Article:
I Feared Anti-Depressants Would Trigger My Eating Disorder, So I Tried Acupuncture Instead

All I know is that having someone poke tiny holes in my skin is really effective at helping me manage my depression and anxiety.

All I know is that having someone poke tiny holes in my skin is really effective at helping me manage my depression and anxiety.

Like 7.5 million other Americans, I have depression with a side of anxiety disorder. But I was scared to follow the traditional treatment plan of adding an anti-depressant to my breakfast, so I decided to try treating my conditions with acupuncture instead.

I’m not against medications. In fact, I take them daily. I’m in premature menopause, so a nightly dose of birth control acts as my hormone replacement. And I take an anti-seizure medication every day to help manage my migraines. I think of my depression and anxiety disorders in the same way, as biological illnesses I was born with that aren’t my fault. But still, the thought of taking an anti-depressant to treat these conditions makes me nervous. It’s not that I worry about what someone would say if they knew I was taking mental health medications. 

My fear in taking an anti-depressant stems from my concerns that medication might help my mood issues but trigger my eating disorder.

I’ve struggled with disordered eating since middle school when I started purging after meals hoping to shed my label as the girl with the pretty face but a chubby body. It worked, but between restricting, purging and a bunch of other unhealthy food habits I’ve done a lot of damage to my body over the years. With a lot of hard work and the help of a great therapist, I’ve finally gotten to the point where I can see a package of cookies without breaking into an anxious sweat. Food no longer controls my life or determines my happiness, and I’d like to keep it that way.

When I admitted to my therapist that I was having trouble finding a reason to wake up in the morning — that the mere act of letting one of my preschoolers go into their bedroom to grab a toy was making me think of 97 different ways they could die while in there alone — we both agreed my usual cognitive behavioral therapy techniques just weren’t cutting it anymore. I needed something more to try and get my depression and anxiety under control. But she also told me in no uncertain terms that taking an antidepressant would likely have the side effect of causing me to gain weight

It’s empowering to get help for your issues. But mental health is complicated, and treating depression and anxiety isn’t a “one-size-fits-all” situation.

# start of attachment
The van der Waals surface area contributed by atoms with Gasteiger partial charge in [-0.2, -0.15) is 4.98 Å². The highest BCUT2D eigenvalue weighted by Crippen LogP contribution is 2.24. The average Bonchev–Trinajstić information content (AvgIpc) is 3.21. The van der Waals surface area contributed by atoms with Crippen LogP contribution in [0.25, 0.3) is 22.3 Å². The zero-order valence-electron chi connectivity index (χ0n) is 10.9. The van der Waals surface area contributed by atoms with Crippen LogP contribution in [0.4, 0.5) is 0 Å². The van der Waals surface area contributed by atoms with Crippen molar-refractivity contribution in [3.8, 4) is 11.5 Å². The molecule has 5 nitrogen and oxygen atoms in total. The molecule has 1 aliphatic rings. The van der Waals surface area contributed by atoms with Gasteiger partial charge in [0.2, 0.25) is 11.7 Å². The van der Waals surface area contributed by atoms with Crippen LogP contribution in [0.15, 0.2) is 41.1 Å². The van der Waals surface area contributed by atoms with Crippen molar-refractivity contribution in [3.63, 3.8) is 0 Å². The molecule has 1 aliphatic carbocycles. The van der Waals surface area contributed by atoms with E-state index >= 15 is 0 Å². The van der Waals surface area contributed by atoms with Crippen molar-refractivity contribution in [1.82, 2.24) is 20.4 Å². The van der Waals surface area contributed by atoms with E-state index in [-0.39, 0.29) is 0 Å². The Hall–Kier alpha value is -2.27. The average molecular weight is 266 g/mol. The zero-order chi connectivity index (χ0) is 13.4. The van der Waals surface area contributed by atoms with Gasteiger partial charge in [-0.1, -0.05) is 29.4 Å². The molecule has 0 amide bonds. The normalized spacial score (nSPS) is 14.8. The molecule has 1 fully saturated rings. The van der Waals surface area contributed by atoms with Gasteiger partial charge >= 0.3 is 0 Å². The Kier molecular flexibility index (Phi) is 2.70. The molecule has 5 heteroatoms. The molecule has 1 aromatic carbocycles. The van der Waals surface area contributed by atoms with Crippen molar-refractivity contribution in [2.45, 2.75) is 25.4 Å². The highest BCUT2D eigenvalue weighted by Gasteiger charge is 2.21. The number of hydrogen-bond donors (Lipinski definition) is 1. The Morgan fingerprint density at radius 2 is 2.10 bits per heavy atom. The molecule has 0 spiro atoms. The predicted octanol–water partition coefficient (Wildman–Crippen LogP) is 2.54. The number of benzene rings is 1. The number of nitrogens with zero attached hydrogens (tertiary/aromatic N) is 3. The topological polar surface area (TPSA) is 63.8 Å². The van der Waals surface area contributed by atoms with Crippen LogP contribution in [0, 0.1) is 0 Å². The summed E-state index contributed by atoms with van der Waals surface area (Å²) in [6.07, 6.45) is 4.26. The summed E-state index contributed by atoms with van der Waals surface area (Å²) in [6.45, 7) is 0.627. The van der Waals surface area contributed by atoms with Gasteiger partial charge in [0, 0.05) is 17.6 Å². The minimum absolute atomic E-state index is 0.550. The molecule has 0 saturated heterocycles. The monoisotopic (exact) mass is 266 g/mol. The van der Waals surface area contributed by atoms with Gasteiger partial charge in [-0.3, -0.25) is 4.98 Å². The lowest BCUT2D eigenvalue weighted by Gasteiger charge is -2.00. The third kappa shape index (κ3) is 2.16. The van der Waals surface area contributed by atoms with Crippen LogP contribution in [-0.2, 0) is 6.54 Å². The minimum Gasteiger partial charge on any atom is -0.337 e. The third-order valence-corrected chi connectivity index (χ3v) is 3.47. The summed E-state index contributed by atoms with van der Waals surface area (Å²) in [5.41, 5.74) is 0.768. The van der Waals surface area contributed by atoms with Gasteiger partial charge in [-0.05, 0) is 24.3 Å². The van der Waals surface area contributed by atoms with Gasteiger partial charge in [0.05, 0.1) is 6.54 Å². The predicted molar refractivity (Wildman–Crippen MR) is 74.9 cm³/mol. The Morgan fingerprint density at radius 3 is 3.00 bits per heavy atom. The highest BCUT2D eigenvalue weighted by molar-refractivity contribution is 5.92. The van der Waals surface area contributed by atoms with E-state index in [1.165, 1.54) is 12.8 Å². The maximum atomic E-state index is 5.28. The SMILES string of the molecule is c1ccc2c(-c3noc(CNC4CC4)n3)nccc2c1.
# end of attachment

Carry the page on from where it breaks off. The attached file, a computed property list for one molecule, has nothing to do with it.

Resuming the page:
Not bursting into tears over nothing anymore sounded great, but I know myself well enough to realize that even the chance of gaining weight from medication is enough to trigger a relapse into unhealthy food habits. I knew I needed to get help. However, taking a pill that could treat my anxiety and depression but trigger my eating disorder would only be trading one problem for another. So I started to look around for an alternative solution.

I’m not really a “woo” person. One of the biggest fights I’ve ever had with my best friend was when she told me she was treating her son’s fever with diffused essential oils instead of Tylenol. Until just last week I thought a salt lamp was something fancy chefs used for seasoning fish. But I read that acupuncture can be effective for managing anxiety and depression, and since my insurance covered 12 sessions a year (Thanks, Obama), I figured it was worth the cost of the co-pay to give it a try.

Even though I walked into the sage-scented office an admitted skeptic, I saw a drastic improvement in my mood after starting acupuncture.

I don’t know if it’s because I’ve secretly got a little 50 Shades in me and I like the tingly prick of the needles, or if there really is something to Eastern medicine. All I know is that having someone poke tiny holes in my skin is really effective at helping me manage my depression and anxiety. My acupuncturist says it’s because the needles are placed in specific places to channel your inner energies correctly, and mine are naturally all mixed up. I don’t entirely buy into it. But I’ll admit it works for me.

After a session, I feel a little giddy, like the high that comes with getting a tattoo or eating an entire bag of gummy bears in one sitting. I’m calmer, and I can think about the things that usually cause me to panic for a few minutes before I start to feel that tightening sensation creep across my chest. I can listen to the radio without crying. I want to get out bed in the morning (unless it’s Saturday and then leave me the hell alone until at least 7). When it’s been a week or longer between sessions I can feel the disquiet rising. Getting dressed starts to feel like an impossible task and I start coming up with excuses not to shower. That’s when I know it’s time to schedule another appointment.

Acupuncture seems like a spa treatment, with its soft lighting, cloth covered table, and sleepy music. It sounds like something a rich bitch does for fun, “When I was at acupuncture…” But it’s hard work. It’s not easy to find an hour to myself to go for a session. And once all the needles are in place, I have to stay still and just lay there for what’s only half an hour but feels like forever. I’m alone, deprived of my phone and forced to breathe through whatever anxious thoughts pop into my head and try to upset me.

I know swallowing a pill and letting the chemicals do their thing would be a faster, easier and perhaps even a more affordable solution. But triggering my eating disorder isn’t a risk I’m willing to take.

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